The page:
The stalemate between the Bank of England's leading hawk and dove continued yesterday as its Monetary Policy Committee (MPC) left interest rates on hold for the 20th consecutive month but also declined to extend its programme of "quantitative easing" – colloquially, printing money.
Andrew Sentance has repeatedly voted for a 0.25 per cent rise in base rates from the current 0.5 per cent, to combat inflation, which currently stands at just over 3 per cent – well above the Government's 2 per cent target and higher than in many other developed countries.
By contrast, Adam Posen called last month for an increase in the quantitative easing programme, which has already seen £200bn pumped into Britain's faltering economy, to keep the recovery on track and reduce the risk that Britain will have to endure a "lost decade", as Japan did in the 1990s.
Howard Archer, chief economist at IHS Global Insight, said he believed the committee's failure to move in either direction "masks a three-way split within the MPC".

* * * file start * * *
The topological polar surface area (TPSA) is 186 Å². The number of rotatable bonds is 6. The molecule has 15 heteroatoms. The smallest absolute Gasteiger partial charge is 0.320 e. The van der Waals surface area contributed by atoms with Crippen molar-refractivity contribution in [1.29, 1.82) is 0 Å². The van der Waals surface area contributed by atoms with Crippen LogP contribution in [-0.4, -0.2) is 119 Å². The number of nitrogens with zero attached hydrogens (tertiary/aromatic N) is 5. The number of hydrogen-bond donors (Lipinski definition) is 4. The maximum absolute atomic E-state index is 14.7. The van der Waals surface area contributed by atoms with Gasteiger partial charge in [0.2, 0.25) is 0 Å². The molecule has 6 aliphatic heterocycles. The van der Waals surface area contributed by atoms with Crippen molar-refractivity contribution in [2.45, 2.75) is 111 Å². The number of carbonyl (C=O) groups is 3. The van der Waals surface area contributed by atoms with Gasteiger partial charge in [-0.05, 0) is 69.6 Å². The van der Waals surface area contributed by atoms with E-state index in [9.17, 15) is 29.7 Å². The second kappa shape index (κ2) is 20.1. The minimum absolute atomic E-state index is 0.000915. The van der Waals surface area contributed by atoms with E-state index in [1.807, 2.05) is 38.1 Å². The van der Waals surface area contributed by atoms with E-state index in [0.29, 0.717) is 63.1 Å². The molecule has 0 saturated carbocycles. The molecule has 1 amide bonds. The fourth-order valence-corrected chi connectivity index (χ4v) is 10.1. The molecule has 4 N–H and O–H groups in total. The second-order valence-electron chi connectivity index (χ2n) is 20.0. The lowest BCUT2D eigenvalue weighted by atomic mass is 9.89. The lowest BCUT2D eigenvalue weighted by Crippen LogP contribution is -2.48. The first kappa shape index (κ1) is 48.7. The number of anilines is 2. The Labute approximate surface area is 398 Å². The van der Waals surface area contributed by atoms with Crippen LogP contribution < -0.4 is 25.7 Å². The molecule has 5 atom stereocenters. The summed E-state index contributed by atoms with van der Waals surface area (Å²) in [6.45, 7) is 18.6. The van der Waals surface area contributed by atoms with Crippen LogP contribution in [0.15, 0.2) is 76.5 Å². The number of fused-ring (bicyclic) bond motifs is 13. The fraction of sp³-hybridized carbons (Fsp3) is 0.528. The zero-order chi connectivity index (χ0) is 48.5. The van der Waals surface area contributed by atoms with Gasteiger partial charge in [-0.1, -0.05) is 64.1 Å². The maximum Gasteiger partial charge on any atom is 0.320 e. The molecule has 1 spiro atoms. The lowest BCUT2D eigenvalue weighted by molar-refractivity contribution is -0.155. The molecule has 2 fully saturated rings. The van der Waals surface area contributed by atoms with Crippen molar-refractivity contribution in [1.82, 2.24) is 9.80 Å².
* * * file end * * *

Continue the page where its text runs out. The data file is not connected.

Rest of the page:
He said: "We suspect that most MPC members felt that the economic slowdown was not yet marked enough to warrant further quantitative easing, especially given ongoing sticky, persistently above-target consumer price inflation."
However, he believes that the MPC, apart from Mr Sentance, felt that muted recovery and "serious downside risks" to growth also meant that now is not the right time to be thinking of raising interest rates.
This view was borne out by the National Institute of Economic and Social Research, which fears UK growth in the third quarter fell to 0.5 per cent, less than half the 1.2 per cent in the unusually strong second.Reuse content